They're f---in' surprised, honestly, 'Cause I literally went from chef to this. Yeah, you know, they were proud, at the end of the day, but my father, he's like an old school Albanian dude. He doesn't wanna see his son like, do mad manual labor. He wanted me to go to college and be a doctor, lawyer or some s---. You know how everyone, they want you to strive more, but you gotta do what you gotta do.
You put a lot out there in your songs, talking about massage parlors. What do you think about that? It's not something people are normally that honest about...
Yeah. To talk about it? You think? I mean, the massage parlor's different ... its just a rub and tug. Like, if you're embarrassed about that then... I do all kinds of crazy s--- that I'm not embarrassed about. I don't give a f---. I don't have awkward moments anymore, it's just me. F--- with it if you f--- with it. If not? Go f--- yourself, straight up. So, I've visited many. That s--- used to be a sport when we were younger, you know? It was fun. It was funny s---, you just wild out, smoke weed, chill. Now that I look back, it's not normal. It's not in a normal childhood [laughs]. Or later teenage-hood. That's why I'm me, you know? All that s---, it adds. See? Like this [attempting to butter his bread], you can't have the butter f---in' hard man, you gotta come through with the soft butter, so it's spreadable, nah mean? That s---'s not spreadable. If the butter's not spreadable, man, it's just not gonna pop.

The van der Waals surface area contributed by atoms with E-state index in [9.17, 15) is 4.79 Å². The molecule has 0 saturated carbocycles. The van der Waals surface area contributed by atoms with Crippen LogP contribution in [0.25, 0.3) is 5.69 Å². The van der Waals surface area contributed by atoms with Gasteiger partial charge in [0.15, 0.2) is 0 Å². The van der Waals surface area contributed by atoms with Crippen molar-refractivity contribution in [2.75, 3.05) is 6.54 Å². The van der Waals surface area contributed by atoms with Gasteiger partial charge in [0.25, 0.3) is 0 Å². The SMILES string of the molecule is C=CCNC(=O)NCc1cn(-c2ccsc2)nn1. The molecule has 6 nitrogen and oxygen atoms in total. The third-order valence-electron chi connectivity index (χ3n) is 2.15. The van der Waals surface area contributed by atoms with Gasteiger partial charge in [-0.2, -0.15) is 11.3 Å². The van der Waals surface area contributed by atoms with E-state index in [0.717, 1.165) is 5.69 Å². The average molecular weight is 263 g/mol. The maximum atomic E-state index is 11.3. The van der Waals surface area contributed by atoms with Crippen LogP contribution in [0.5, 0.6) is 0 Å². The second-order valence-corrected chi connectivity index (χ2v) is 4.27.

Um. You know how people always wanna ask you about the food... The media loves...
Oh, they love that. It's me, so I don't have a problem with it, it's just generic, you know?
They latched onto that one thing.
Exactly, but you know, it is what it is. I love that s---, that's me. So, if you wanna talk about it, talk about it all day. I live it, that's not something I'm faking or anything like that, or I'm tryna put behind me or I'm like, embarrassed that I've done it. F--- that. That's my profession, I could stop rap right now and go back to the kitchen. Yeah, that's my schtick, I guess, right? I just happen to rap, man. I'm a f---in' chef, that is my first passion, I'll always love it. Rapping is secondary, but at this point it's first, it's whatever.
I get embarrassed if I'm with my friend [and] someone asks me what I do, "Oh, he's a rapper." Like, word? Am I really? I guess I am a rapper. It's weird to be called that, or tell someone that's your profession. "Yeah, I rap [laughs]."
You used to write graffiti, also.
Yeah. If it wasn't for graffiti and weed, I wouldn't know anyone that I know. Weed and graffiti, I wouldn't know anyone.
Given how fast things have happened, what do you see for the future?
I hope I have a long career, but I really don't think about the future like that. I live, like, for right now honestly. I take it however it comes. At this point, s---, I'm just so happy that it's workin' out. I'm f---in' hyper than ever. I'm ready. I'm not slowing down or anything like that, I'm beasting out.
Action Bronson and Statik Selektah's 'Well Done' is in stores Nov. 22.